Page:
CEO DOUG MCMILLION: Walmart isn't perfect but it's learning, he said.

CEO DOUG MCMILLION: Walmart isn’t perfect but it’s learning, he said.

Walmart shareholders are meeting in Rogers today and they heard presidential candidate and U.S. Senator Bernie Sanders speak for a proposal to put an hourly worker on the Walmart board. It is certain to be rejected by shareholders, dominated by the Walton family’s controlling interest.


Both Board chair Greg Penner and CEO Doug McMillion welcomed Sanders to the meeting. McMillon, in opening remarks, said the company was seeing growth in both same-store sales and e-commerce and making money despite big investments in new technology and pay increases for employees. He also touted gains in using sustainable sources of energy and reducing waste sent to landfills. “We’re not perfect,” McMillon said. But the company is “learning, listening and changing.”

The company recommended approval of proposals on the election of the board, executive compensation and appointment of an accountant. Then it heard from an employee who urged approval of a resolution calling for stronger policies against sexual harassment. She told of difficulty getting action against an abusive manager in her store. Rachel Brand, executive vice president and corporate secretary, responded by saying the company didn’t support the proposal but doesn’t tolerate harassment and has strong processes in place to deal with it.


Then Sanders spoke on the resolution to consider hourly employees for board seats. Despite incredible wealth, he said, Walmart pays many employees “starvation wages”  and some are forced to rely on government programs to survive.

“American people are sick and tired of subsidizing the greed of some of the largest and most profitable corporations in this country,” Sanders said. He said the equality gap in the country was illustrated by Walmart paying its CEO 1,000 times more than the average employee.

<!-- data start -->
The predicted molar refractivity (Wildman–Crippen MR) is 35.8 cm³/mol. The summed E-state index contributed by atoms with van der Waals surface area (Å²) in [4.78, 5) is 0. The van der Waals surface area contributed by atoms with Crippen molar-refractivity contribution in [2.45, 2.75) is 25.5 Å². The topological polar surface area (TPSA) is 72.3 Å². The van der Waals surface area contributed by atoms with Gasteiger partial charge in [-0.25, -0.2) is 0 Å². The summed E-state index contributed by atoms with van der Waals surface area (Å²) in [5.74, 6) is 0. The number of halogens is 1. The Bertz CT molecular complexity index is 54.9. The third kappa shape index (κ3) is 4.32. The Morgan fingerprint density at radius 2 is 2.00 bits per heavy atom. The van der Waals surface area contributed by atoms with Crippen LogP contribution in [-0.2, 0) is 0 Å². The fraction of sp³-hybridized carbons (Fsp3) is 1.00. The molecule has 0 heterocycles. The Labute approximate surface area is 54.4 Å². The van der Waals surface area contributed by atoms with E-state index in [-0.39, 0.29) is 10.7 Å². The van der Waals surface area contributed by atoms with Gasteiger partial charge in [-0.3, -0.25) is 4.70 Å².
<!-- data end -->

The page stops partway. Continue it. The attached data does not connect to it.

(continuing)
The company had $10 billion in profits, paid the CEO $20 million and authorized $20 billion in stock buybacks that benefited the wealthiest stockholders, Sanders said. “Surely with all that, Walmart can afford to pay its employees a living wage of at least $15 an hour. Strike a blow against corporate greed. Do the right thing. Pass this resolution.”

Brand responded briefly. She noted the company’s opposition to the resolution but said it did believe in the importance of listening to its employees and referred to McMillon’s remarks earlier, in which he’d mentioned efforts to improve pay and bonuses and also mentioned the need for a federal minimum wage increase. She said there’d be more on that topic,

Votes on the resolutions will be announced later today. UPDATE: The company announced in the afternoon that the unendorsed resolutions were indeed defeated.

In the live stream, the camera only showed the backs of speakers talking from the floor. Each was allowed three minutes.


SANDERS: Speaks for resolution.

But he also posted on Twitter: